Here is another lovely hat designed by Mindy Fradkin when she made “Important Hats”. This one was done for her Winter 1995 Collection. It is hand pleated and sewn teal silk topped with black cock feathers with a blue/green sheen and accented with a vintage black lace flower with a rhinestone center. MIndy is now better known as Prncess WOW! She still designs the occasional hat for a private client but is primarily involved in full time work for the Smile Revolution. She continues to wear her own designs in her work because hats are joyous creations that make people smile. You can click on the link at the end of this post for more information on Mindy and her work.

I wore this with a belted black lace  tunic over a teal silk camisole with sheer black silk chiffon float pants and a set of two teal and turquoise long flapper style necklaces and delicate dangling earrings of of my own design. I added vintage black lace court shoes. A long black velvet evening cape closed with Oriental frogs, decorated with huge silk tassels and lined in teal brocade printed with butterflies modeled after one I’d seen in drawings of Paris fashions from the 1910’s, subtly completed my look. I say subtly because the cape initially appeared to be all black. It was only after opening it that one would know is was lined in bright silk butterflies. It was all luscious but the hat was the attention getting center piece of the ensemble. I wore this to a performance and benefit concert for the Martha Graham Dance Company at New York City Center Theater and a party afterward where most of the guests were wearing vintage Halston. I think my outfit got more attention than most of the others worn that night. I felt as if  I had stepped out of a scene from  Scheherazade and  was dressed by Leon Bakst. Everyone asked me who had designed my hat! And I told them ~ Mindy Fradkin of Important Hats, of course!

Back View of Teal Box Hat

Someone at this Martha Graham event who was producing a Broadway play wanted Mindy’s contact information so he could discuss designing hats for a Follies-Bergere influenced show he was working on. I did refere them to each other. It was typical to have people ask for the designer’s contact information when I wore Mindy’s hats. I was always delighted to provide this.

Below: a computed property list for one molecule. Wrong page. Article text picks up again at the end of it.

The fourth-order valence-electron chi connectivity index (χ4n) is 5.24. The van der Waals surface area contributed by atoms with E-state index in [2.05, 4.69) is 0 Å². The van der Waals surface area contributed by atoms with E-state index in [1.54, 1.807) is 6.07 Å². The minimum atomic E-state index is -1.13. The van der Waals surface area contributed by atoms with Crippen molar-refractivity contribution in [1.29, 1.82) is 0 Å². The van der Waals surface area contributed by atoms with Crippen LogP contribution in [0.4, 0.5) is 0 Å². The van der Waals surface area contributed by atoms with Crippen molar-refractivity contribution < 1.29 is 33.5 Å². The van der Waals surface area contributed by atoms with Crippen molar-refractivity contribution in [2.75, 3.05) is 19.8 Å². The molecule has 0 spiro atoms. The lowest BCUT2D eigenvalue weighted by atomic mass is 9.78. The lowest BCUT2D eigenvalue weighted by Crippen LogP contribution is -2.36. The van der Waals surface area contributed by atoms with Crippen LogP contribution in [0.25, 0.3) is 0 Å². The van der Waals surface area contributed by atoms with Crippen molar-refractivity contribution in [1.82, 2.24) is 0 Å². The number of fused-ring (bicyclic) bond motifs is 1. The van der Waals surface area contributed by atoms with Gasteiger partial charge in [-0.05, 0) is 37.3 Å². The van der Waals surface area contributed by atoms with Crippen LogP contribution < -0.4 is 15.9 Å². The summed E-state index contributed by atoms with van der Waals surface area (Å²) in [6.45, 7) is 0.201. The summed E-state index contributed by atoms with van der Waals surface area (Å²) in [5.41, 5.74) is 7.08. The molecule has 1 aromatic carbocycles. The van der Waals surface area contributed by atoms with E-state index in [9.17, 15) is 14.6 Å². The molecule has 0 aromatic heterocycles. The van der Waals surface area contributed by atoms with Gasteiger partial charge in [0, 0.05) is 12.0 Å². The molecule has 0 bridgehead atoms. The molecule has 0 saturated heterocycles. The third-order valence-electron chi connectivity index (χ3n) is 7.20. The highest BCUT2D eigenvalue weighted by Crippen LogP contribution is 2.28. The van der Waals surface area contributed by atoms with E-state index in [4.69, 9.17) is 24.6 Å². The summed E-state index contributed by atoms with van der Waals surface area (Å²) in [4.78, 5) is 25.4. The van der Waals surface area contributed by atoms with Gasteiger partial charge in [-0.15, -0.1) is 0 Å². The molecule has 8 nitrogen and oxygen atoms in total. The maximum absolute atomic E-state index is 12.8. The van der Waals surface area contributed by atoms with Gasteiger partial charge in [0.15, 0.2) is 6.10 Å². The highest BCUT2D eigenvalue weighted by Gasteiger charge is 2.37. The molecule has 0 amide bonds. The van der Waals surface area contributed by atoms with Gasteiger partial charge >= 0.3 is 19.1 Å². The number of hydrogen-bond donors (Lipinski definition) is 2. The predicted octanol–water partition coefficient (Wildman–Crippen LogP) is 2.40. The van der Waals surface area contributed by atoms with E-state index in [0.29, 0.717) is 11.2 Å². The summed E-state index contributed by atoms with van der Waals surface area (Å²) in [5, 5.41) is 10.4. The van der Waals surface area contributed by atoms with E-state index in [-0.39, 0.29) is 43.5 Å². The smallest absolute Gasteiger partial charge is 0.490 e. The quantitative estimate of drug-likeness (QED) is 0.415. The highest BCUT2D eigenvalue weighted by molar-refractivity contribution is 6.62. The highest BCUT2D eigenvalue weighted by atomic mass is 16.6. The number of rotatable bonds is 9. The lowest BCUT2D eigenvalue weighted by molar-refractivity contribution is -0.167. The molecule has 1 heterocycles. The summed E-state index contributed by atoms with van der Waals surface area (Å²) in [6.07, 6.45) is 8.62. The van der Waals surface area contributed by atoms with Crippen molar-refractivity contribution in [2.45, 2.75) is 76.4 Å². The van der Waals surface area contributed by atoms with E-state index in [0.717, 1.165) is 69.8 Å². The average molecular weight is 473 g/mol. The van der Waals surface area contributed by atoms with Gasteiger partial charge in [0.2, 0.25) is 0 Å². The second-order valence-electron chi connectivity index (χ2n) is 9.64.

I love the way the teal fabric is pleated and overlapped  in the back of this hat. You always know you look just as elegant and intriguing from the back as you do from the front in one of Mindy’s Fradkin’s Important Hat Creations. She designed her hats to flatter the wearer from all directions.

Inside this hat is equally beautiful. All hand stitched and lined in black silk and has one of her handmade labels. She paints these herself for each of her creations so they are essentially “signed” by the artist. Each of Mindy’s hats is really like a small sculpture. When you wear one you are wearing a work if art. Each one is completely handmade. They are true couture creations! What I love about couture clothing and accessories is the care that goes into the conception and production of each piece. And the fact is that each piece is totally unique. For me, as the owner and wearer of such a piece, I derive great personal pleasure in my own appreciation of the designer’s skills and the beauty of the execution of her vision. I love the handmade workmanship and the artist’s individual mark. The quality is unquestionable! That is the private experience of wearing couture.

Original Design From Mindy Fradkin Important Hats – Circa 1992 Collection

Saturday, March 5th, 2011